Walt protects Jesse
In the third season, Jesse discovers that Tomás, the kid brother of his new girlfriend, is the one who killed his friend. The boy is being used by drug dealers who work for Gus Fring. Jesse announces a rash plan to murder the dealers in revenge. Walt advises against it, but is rebuffed.
He goes to Gus, and together they organize a reconciliation between Jesse and the dealers. Gus says he will stop using children in his criminal enterprise. But then Tomás is found dead, apparently murdered by the dealers. Jesse goes to confront them, gun in hand. Just as a shootout is about to begin in the middle of the street, Walt appears out of nowhere, smashing into the dealers with his car. He kills them both, one in the collision and the other with the dealer's own gun, while Jesse looks on, not believing his eyes.
Lesson: Have your partner's back. Be there when the strain of work gets to be too much for him or her.
Walt blows up Gus
Walt's relationship with Gus deteriorates in the fourth season following his murder of the dealers. Gus, however, is forced to keep him around as a chemist while he grooms Jesse, now clean and sober, to replace him.
Matters with Gus grow desperate when the drug lord informs Walt that he is going to eliminate Hank Schrader, Walt's brother-in-law who is an agent with the Drug Enforcement Administration [DEA], and that he will kill the rest of Walt's family if Walt intervenes. Scared for their lives, Walt forges an unlikely alliance with the wheelchair-bound Hector Salamanca, Tuco's uncle and a once-powerful member of the Mexican cartel who is a blood enemy of Gus.
Together they trick Gus into believing that Hector is informing on him to the DEA. When Gus shows up at Hector's nursing home to kill him personally, he encounters Walt's surprise: a pipe bomb rigged to Hector's wheelchair. The resulting explosion kills both men, after which Walt storms into the meth lab where Gus's henchman are holding Jesse and frees his partner. They burn down the lab to destroy any evidence. When the dust settles, Walt stands alone as heir apparent to Gus's criminal empire.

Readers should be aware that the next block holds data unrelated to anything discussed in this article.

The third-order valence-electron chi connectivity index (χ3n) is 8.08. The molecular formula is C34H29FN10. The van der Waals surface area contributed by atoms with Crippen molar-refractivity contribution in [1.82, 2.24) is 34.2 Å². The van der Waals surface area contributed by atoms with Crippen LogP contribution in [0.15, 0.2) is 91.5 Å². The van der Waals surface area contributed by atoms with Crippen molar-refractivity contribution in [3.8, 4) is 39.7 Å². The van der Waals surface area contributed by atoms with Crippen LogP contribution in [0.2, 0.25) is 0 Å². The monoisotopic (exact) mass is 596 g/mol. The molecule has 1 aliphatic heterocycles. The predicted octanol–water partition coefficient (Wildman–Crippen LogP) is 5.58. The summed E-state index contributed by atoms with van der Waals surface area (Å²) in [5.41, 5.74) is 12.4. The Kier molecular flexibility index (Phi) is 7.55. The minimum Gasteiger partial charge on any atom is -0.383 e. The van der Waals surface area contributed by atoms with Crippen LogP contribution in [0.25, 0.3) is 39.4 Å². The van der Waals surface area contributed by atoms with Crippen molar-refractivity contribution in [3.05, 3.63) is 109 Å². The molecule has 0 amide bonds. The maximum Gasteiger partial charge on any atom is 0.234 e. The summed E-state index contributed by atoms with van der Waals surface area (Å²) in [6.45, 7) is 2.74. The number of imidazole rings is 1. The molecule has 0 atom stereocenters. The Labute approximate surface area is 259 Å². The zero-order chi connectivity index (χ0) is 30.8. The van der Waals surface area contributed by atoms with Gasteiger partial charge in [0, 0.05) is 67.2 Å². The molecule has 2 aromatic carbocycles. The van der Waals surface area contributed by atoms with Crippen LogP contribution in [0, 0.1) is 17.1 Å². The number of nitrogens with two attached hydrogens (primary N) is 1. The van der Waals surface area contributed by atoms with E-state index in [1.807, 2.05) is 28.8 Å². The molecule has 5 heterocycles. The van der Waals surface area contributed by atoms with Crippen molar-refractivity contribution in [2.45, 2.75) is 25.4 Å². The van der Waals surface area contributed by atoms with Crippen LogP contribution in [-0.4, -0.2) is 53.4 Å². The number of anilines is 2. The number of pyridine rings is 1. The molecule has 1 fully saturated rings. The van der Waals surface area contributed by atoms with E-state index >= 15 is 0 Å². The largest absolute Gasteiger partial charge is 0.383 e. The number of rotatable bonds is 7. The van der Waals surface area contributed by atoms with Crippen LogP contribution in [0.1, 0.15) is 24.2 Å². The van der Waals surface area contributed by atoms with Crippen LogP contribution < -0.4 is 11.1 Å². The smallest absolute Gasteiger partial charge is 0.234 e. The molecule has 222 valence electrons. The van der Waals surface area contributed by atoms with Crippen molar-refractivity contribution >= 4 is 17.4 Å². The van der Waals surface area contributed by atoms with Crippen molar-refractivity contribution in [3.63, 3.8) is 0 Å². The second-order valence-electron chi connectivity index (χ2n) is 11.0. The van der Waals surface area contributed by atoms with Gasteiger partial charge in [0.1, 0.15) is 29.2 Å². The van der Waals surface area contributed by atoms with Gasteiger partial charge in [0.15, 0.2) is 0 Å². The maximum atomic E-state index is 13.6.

Lesson: Think creatively and form alliances to stay ahead of the competition. Eliminate rivals before they eliminate you.
Walt gets away
In the fifth season, Mike Ehrmantraut, formerly Gus's right-hand man, becomes an equal partner in Walt and Jesse's meth business following Gus's death and the freezing of Mike's assets. But he and Jesse, alarmed by Walt's growing volatility and callousness, soon decide they want out. Mike sets up a meeting with a distributor who is willing to buy them out of the meth trade for $5 million apiece. But Walt refuses the deal, preferring to continue cooking.
Mike takes matters into his own hands; he zipties Walt to a radiator so that he can sell their entire supply of raw materials for $15 million without the other man's permission. But Walt frees himself, stripping electrical cord with his teeth and sparking the wires to burn through the ziptie, badly scorching his flesh in the process. Earlier in the episode, after Jesse asks, "Are we in the meth business or the money business?" Walt answers: "Neither. I'm in the empire business." Only now do his partners see just how far he is willing to go to keep his throne.
Lesson: Decide what business you want to be in. And don't let anyone stand in your way as you move forward.